The rock cycle

The rock cycle is a concept among geologists that explains the transitions of rocks between the rock types (igneous, sedimentary and metamorphic across geological time. It helps us illustrate the relationships between different rock types and how they change into each other. Note, before looking at the following diagram that the rock cycle is unlike other cycles, in fact it is not even a cycle. The types do not stay in equilibrium and if only changes as the environment makes them.

As you can see on the diagram there are many ways in which rocks can change form. These include exposure to the elements, which can affect rocks of all kinds, lithification, which is when sediments become solid sedimentary rock, and melting, consolidation and crystallization, which take rocks in and out of their base form, magma (or lava).Rocks melt into magma,and consolidate and crystallize into rocks. All rocks started from magma, and igneous rocks were the first to form. These gradually become other rocks types.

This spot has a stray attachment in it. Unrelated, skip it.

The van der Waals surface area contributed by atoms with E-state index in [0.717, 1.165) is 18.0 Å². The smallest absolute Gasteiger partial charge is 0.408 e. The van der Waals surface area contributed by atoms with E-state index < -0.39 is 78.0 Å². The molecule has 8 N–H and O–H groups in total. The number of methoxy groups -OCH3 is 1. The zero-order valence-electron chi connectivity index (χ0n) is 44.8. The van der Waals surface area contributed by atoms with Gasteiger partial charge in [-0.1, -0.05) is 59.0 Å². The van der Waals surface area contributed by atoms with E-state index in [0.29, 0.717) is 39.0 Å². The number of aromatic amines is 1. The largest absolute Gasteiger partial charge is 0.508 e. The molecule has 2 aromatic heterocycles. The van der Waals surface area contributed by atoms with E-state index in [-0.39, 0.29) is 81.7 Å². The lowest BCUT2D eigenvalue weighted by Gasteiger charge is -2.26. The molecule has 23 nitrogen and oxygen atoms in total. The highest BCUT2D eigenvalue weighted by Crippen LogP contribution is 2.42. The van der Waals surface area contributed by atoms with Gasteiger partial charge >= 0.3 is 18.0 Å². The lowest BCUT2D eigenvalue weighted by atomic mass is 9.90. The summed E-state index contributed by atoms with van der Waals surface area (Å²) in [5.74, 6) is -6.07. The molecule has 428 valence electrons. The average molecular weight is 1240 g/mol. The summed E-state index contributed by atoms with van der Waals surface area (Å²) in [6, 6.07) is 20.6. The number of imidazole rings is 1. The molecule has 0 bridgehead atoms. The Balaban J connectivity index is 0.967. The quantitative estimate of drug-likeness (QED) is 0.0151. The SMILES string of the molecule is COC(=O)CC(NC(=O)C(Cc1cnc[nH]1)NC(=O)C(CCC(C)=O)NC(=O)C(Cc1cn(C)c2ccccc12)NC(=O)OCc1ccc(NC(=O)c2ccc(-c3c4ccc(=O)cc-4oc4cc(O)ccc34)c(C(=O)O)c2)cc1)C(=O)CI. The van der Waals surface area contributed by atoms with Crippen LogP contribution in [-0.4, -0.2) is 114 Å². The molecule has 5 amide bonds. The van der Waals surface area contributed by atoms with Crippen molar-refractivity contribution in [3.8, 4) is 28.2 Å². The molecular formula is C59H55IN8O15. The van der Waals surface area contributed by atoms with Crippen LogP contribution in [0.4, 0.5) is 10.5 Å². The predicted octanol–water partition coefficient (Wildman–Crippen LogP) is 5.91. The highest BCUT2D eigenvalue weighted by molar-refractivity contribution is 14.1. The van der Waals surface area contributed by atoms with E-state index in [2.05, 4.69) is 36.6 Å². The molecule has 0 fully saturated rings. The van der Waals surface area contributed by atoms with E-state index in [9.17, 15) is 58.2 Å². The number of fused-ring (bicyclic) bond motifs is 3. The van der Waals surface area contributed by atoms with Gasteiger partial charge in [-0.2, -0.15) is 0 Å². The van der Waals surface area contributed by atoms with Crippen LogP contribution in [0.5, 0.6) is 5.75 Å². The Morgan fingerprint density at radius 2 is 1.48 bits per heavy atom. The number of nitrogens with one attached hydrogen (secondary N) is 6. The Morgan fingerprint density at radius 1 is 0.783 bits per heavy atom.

Sedimentary rocks form from sediments pressurized into rock (lithification) and the sediments used are usually from the eroding of other rocks. To fit this into the geological timeline we are going for, let's assume they are igneous. The weathered igneous rocks become sediment and were pushed up, say, a river until being buried and lithified.

Metamorphic rocks are formed via other rocks becoming altered due to pressure or temperature. This can include igneous, sedimentary or even other metamorphic rocks.

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